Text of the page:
SEC Proposes Fiduciary Duty for Investment Brokers Advising Retail Clients

By | November 22, 2013

Investment brokers advising retail customers should be held to a standard that requires them to recommend products that are in the best interest of clients, according to a proposal from a group advising U.S. regulators.

Members of the Securities and Exchange Commission’s Investor Advisory Committee will vote today to recommend the regulator impose a fiduciary duty on brokers who provide personalized investment advice. Brokers are currently required only to steer clients toward “suitable” trades or investments, while other professionals known as investment advisers have a fiduciary duty to put a client’s interest first.

“There is behavior that is permissible under a suitability standard that isn’t in the best interest of the customer,” said Barbara Roper, a member of the advisory panel who supports the recommendation. “Investors end up squandering money to pay excessive fees for mediocre investment options — not in every case — but it is permissible under the existing standard for brokers.”

The 2010 Dodd-Frank financial overhaul told the SEC to study the existing standards for providing personalized investment advice to retail customers. In a January 2011 staff study, the agency said many retail investors are confused by the different roles played by investment advisers and brokers and recommended a uniform fiduciary standard apply to both.

As a first step toward new rulemaking, the SEC requested information in March from the industry and public on the costs and benefits of imposing a fiduciary duty.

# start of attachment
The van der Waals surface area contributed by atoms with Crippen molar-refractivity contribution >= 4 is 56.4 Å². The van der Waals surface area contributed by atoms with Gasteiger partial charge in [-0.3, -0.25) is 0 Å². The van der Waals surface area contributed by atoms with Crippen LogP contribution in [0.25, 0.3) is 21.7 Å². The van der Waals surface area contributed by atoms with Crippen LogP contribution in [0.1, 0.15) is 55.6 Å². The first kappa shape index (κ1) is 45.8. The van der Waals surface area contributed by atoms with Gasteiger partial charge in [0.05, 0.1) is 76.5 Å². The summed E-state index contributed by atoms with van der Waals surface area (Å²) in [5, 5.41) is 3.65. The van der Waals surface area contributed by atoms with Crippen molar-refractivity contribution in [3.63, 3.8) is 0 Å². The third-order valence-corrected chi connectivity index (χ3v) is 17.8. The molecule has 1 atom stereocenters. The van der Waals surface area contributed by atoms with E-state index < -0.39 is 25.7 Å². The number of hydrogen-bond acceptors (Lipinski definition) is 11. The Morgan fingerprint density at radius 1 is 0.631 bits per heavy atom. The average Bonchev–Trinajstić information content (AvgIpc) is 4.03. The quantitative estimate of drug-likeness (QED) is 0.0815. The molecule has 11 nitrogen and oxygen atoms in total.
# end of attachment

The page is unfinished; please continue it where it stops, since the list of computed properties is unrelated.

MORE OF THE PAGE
$45 Trillion Managed

The SEC and the Financial Industry Regulatory Authority oversee 4,195 brokerage firms holding more than 113 million retail and institutional accounts, according to Finra. The SEC oversees more than 11,000 investment advisers managing more than $45 trillion, according to a recent report by the Treasury Department’s Office of Financial Research.

Brokers who simply provide customers with recommendations to buy, sell or hold a security and don’t provide ongoing portfolio advice wouldn’t have a fiduciary duty under the committee’s approach. Those who “hold themselves out” as advisers, “based either on the titles they use or the manner in which they market their services” should have a fiduciary duty, the committee said in its recommendation.

Investment advisers who work under a strict standard of duty and loyalty have pushed the SEC to impose equivalent rules on brokers, who can wind up providing advice during the process of executing orders for customers.

Uniform Standard

The Securities Industry and Financial Markets Association, the main lobbying group for Wall Street securities firms, opposes the recommendation because it seeks to apply to brokers laws written for investment advisers, the group said in a comment letter.

Sifma supports a uniform fiduciary standard written under the laws that apply to brokers, which take into account their business model, said Kevin M. Carroll, managing director and associate general counsel at Sifma.

“The existing fiduciary-duty standard that applies to advisers was built and designed with advisers in mind, and not with the broker-dealers,” Carroll said in a phone interview. “We see legal and practical problems with imposing that existing regime on broker-dealers.”

The five-member SEC may be divided over the topic. While Democratic Commissioner Luis A. Aguilar has said he supports extending fiduciary duty to brokers providing investment advice, Republican Commissioner Daniel M. Gallagher has said he isn’t convinced new rules are needed.

‘A Nudge’

The proposal “is a nudge, it’s a reminder this is an important priority for investors,” Roper said in a phone interview. “It also puts down the markers of what a fiduciary standard ought to include and ought to look like and how the commission should approach it.”

SEC Chairman Mary Jo White said last week that the SEC’s effort has “real traction.” White hasn’t stated whether she personally supports imposing a fiduciary duty on brokers.

“It’s a high priority for me to figure out where we are going with respect to that,” White said at Sifma’s annual meeting on Nov. 12. “You’ve got brokers and investment advisers, particularly at the retail level who are providing the same advice to retail investors. Retail investors are not entirely sure who they’re dealing with.”

–Editors: Anthony Gnoffo, Maura Reynolds

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